The best project you will ever work on is yourself

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Lamp held an open mic night at Firebug in Leicester on 24 July. Lamp fundraising intern and organiser, Abi Willock said: “It all went really well! We had ten performers – three musicians, the rest were poets and spoken word artists. They included: Joseph McCarthy, Tony Rice, Rob Mason, Prince Acquah, Jackie Tran, JC Whatson, Kiara Whatson, Ellie Spirrett, Molly lambert and Kyle Coare. We raised just short of £200 and feedback was all positive.

“Poetry included topics of feminism, mental health, autism, grief and love. It was really refreshing to see the evening bring together a community of performers and give people a voice to express themselves, especially as that is what Lamp is all about really. The musicians were also fantastic, two of them performed songs that they had written themselves, they sang about friendship and optimism and their songs were thought provoking and joyous.

“The atmosphere of the evening was lovely, and everyone was very generous in their support of Lamp.”

Lamp Advocate, Ellie Spirrett performing her poetry at Lamp's Open Mic Night 2023

Kiara Whatson, performing a poem about autism at Lamp's Open Mic Night 2023

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Let’s talk about mental health

The best project you will ever work on is yourself

Let’s talk
Every Day Life Tips

Every day life tips to help give you a healthier mental state. This tips provided by Lamp will help you to prevent and potential mental health issues.

Stop multitasking

Eating your lunch while sending emails may not seem too dangerous, but multitasking has actually been shown to make us more stressed. Instead, focus on the one thing you’re doing and what’s going on around you.

Take time out from your digital devices

Smartphones, tablets and laptops can overstimulate our brains, and if you never take any time out from them, you won’t be doing your mental health any favours. Take a mini digital detox every week, even for just half a day or a couple of hours.

Make time for yourself

Between friends, family and work, keeping everyone happy can mean you neglect yourself and never have any me-time. Make time to be alone and do things for yourself, as this helps keep anxiety and depression at bay.


Exercising three times a week decreases your risk of being depressed by 19 per cent, according to a study by University College London. Researchers found that active people are less likely to be depressed and depressed people are less likely to be active.

Get a good night’s sleep

Research shows that you’re more likely to succeed at your tasks and enjoy greater well-being if you sleep for the recommended length of time. Studies have also shown that a lack of sleep can mean there is a greater risk of having depression and anxiety.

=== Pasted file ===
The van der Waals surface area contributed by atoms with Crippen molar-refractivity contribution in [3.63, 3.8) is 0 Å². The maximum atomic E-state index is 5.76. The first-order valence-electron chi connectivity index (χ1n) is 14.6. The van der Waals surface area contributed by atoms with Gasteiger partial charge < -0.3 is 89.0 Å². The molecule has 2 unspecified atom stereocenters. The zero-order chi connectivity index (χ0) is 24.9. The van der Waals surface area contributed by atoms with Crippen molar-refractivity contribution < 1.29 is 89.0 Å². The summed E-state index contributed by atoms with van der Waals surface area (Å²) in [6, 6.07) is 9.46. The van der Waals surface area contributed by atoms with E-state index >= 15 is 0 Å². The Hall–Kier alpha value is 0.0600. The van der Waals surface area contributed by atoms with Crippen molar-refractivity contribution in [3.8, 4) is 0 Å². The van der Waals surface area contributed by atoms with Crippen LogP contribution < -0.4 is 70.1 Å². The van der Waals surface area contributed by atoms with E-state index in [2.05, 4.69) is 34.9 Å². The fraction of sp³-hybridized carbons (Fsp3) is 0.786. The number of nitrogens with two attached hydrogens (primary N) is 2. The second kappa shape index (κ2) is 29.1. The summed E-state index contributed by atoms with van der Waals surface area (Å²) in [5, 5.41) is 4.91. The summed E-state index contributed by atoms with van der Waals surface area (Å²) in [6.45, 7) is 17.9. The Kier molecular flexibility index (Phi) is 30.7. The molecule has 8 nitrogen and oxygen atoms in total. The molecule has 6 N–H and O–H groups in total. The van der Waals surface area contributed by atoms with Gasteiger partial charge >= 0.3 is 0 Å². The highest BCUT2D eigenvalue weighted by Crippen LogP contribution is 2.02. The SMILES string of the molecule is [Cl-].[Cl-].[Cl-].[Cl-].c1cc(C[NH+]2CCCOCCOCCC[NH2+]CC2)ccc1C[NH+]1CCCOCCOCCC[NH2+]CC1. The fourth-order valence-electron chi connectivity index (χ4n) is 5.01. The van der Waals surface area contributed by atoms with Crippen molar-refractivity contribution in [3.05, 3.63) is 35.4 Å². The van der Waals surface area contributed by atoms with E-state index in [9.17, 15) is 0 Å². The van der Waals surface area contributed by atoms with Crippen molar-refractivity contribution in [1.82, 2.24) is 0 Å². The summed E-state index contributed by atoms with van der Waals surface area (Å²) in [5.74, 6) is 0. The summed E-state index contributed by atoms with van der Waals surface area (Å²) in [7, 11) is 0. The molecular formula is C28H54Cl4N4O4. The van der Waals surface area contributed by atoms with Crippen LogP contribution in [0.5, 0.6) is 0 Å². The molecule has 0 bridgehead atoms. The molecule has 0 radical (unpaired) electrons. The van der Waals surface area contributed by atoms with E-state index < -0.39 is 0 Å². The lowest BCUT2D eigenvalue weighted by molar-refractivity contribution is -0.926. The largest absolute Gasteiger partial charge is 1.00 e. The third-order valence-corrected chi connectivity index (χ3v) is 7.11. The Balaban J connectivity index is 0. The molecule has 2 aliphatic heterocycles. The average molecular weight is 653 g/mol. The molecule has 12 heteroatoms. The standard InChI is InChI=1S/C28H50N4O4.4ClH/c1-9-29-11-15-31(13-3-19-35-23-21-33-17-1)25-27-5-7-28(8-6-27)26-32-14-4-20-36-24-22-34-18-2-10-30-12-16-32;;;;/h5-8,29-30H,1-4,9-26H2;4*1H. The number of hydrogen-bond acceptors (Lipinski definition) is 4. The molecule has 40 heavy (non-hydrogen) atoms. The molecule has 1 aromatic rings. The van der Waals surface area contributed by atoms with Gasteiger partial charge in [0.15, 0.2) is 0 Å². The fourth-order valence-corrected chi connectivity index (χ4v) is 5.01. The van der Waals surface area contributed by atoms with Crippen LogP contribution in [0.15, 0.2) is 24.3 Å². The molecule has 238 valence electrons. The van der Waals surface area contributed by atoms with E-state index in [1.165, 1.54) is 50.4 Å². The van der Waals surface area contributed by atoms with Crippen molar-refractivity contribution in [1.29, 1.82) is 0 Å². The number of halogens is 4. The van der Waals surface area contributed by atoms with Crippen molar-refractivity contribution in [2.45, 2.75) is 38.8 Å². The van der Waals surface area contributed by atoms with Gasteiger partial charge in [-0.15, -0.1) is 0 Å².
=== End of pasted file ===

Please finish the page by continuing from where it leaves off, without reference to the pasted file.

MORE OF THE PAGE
Talk to someone you feel comfortable with

Taking about a problem or issue you have can be difficult to begin with. However, when you share these things with other people, not only can they lend you an ear whilst offering advice and support, it can often help alleviate some of your distress.

Get involved in an activity

This can be a great way to help focus your mind on something you find enjoyment out of. This could be pottery, painting, sewing, going to a social meet up or walking.


Volunteering can provide a positive environment for you to be active, valued, and learning new skills. Research shows that learning new things, working with others, and helping others are key contributors to improved wellbeing and mental health.

Write a diary

Documenting your days can help in regards to letting out your feelings. This is a good method for when you feel that you either don’t have anyone you feel you can talk to, or it can help when you do decide to converse with someone. This method can also help show yourself that there are “good days” too. If you struggle to find things to fill your diary with, try noting all the things you are grateful for.

Learn something new

When picking up a new hobby, you tend to put your all in to doing it. This will not only get your mind working but it can serve as a nice way to fill up your time. People who spend their time learning new things past child show greater overall wellbeing and better abilities coping with stress, according to the NHS.


Multiple studies show that having strong social ties with people can decrease your risk for depression, improve your physical health, and even lengthen your lifespan, according to Harvard Health.

Ask for help

It’s available. And there is hope

When ‘I’ is replaced by ‘we’, illness becomes wellness


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